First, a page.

3.     What specialist to choose?

If a specialist, new primary care physician, or alternative treatments are on the table, a Care Manager can provide recommendations about local experts. It’s important to recognize that a Care Manager is working on your behalf. They receive no compensation from an outside source. They work for you and are looking out for your well-being. Thus, Care Managers can recommend a specialist for a particular treatment. They can also attend the doctor’s meeting with you, and they can help you communicate with your healthcare professional.

4.     Feel exhausted?

Many caregivers feel obligated to take on too much responsibility in caring for an older adult.  This effort can be exhausting for everyone: the caregiver, the caregiver’s family as well as the older adult. A Care Manager can help share the work burden and suggest ways for you to focus on yourself. A Care Manager can also assist in building your “circle of care” enabling others to assist you with your caregiving duties by driving, making meals, or spending time with your loved one.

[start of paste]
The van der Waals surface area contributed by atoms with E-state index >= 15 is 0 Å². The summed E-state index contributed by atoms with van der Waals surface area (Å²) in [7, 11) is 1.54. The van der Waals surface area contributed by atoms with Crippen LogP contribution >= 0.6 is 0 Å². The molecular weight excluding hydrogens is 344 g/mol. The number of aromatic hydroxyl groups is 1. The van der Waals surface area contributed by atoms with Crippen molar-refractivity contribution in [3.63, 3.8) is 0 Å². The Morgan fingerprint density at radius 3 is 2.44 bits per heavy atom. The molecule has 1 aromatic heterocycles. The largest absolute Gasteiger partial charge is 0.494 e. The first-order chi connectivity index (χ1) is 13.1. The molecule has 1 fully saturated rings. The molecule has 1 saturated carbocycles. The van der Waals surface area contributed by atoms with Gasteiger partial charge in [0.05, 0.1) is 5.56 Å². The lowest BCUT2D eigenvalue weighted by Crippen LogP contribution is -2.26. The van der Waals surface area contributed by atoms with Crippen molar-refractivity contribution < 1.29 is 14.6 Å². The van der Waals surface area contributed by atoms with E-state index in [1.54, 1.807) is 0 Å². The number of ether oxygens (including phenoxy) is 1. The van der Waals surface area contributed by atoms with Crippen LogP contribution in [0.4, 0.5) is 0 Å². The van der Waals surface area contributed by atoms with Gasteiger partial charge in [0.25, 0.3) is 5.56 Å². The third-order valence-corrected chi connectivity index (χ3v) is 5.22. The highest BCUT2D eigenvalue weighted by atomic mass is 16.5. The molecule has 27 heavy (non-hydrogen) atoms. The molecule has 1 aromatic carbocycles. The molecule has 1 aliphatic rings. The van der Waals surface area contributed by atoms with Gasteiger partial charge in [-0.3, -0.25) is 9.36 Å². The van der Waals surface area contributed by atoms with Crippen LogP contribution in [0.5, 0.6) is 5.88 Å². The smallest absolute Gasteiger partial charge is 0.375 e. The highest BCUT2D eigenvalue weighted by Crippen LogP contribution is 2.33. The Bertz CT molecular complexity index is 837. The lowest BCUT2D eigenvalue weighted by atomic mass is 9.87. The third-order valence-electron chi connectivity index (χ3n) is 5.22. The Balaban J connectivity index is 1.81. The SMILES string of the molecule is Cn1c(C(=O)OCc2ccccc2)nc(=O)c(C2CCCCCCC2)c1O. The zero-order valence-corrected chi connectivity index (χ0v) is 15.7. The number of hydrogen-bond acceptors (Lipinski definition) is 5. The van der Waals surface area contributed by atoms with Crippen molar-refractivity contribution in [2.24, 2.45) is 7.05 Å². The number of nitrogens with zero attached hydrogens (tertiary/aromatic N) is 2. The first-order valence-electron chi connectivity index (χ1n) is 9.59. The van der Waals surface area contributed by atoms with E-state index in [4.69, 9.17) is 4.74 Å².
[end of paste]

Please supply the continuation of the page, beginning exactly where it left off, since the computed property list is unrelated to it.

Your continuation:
When a referral is needed, a Care Manager’s commitment is to recommend the most trusted and respected local care providers. A Care Manager does not accept referral fees or other forms of compensation from the service providers that are recommended. A Care Manager wants you and your family to be completely comfortable when placing your trust in us.

10 Things Everyone Should Do As We Age (And that your Care Manager Can Help You Carry Out)

  1.  Identify a trusted person Identify a trusted person or persons to receive your essential documents. We’ll call this person the Information Keeper. This may be an adult child, a long-time friend, or someone who can be counted on as absolutely trustworthy. Set a date for this person to review this checklist.
  2.  Choose one or two people to become your legal and/or durable medical power of attorney (DPOA). Include these names, signed and notarized in the estate plan documents. But it is surprising how many families don’t have one when they need it. A generic DPOA form can also be downloaded free from the internet.
  3.  Have a signed advanced healthcare directive and fill out a Medical Order for Life-Sustaining Treatment (MOLST). Competent elder care attorneys should also include this document in the estate plan. This document is available for free from your physician’s office or from the internet for free. It is vitally important that you express your end of life wishes now, so that family members don’t have to make those decisions for you.